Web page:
Rock and Roll?

I try not to have purpose driven trips very often, I like to go to places and enjoy them for what they are. Have things you want to do along the way, sure, but to travel with a minute by minute itinerary is to travel with anxiety.

That being said, this was a purpose driven trip, actually a dual purpose trip. The original plan was to be in NY for 5 days, hang out with my old friend Serge for a couple of days then meet up with my die hard travel dream team of Brando and Natalia for Governor’s ball but due to some complications at work, that wasn’t possible so… like many other times, much (spiked) lemonade was had by all.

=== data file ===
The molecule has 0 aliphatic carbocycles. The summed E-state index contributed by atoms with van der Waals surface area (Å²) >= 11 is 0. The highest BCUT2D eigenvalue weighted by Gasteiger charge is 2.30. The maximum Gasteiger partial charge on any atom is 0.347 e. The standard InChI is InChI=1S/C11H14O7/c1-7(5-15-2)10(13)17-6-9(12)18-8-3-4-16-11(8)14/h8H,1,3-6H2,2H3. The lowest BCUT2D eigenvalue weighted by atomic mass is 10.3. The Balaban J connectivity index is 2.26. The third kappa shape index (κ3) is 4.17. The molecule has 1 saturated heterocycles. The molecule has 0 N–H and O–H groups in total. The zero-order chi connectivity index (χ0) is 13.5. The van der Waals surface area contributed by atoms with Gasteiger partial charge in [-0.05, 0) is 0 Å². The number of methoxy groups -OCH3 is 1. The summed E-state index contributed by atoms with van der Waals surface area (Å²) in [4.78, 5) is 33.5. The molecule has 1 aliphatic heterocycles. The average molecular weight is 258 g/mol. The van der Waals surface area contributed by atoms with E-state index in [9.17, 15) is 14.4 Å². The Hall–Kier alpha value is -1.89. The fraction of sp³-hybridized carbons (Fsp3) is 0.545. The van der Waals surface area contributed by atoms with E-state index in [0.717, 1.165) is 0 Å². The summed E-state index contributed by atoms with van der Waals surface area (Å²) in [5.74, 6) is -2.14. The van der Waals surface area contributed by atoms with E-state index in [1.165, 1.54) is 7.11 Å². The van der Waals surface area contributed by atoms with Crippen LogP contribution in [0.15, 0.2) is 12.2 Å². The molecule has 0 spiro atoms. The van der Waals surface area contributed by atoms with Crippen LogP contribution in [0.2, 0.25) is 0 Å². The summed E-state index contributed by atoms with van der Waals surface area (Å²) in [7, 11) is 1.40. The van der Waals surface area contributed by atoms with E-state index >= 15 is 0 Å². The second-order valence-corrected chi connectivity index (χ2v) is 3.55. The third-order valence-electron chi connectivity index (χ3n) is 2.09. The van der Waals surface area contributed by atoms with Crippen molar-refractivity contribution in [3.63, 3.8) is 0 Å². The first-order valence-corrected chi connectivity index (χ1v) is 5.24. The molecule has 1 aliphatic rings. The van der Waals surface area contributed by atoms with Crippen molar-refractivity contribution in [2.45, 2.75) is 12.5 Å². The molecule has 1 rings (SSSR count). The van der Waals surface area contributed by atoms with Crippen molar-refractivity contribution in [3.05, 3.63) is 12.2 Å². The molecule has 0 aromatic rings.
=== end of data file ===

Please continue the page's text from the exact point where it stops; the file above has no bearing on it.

Friday night was great despite a few setbacks, weather was awful so flights were delayed all around, I’m lucky mine didn’t get canceled right out. Arrived in Manhattan and showed up at Melissa’s, it was welcoming right off the bat.


We headed out into east Manhattan and started with the drinks and bar hopped a bit, trying to remember that we had things to do the next day.

Saturday started as pretty much any weekend day should, with delectably flavored Margaritas and Mexican food. I had the pomegranate, while others at the table sampled such flavors as blood orange, guava and prickly pear.


Then we mounted up and headed out to Governor’s Ball. As we arrived Santigold was just firing up her set, much of the same stuff we saw in Cali but still a very good live show. Some other “bands” played like ‘Ducksauce’ and some dj set I didn’t care about then the main attraction for me… Atmosphere blew the God damned roof off the place!IMG_1779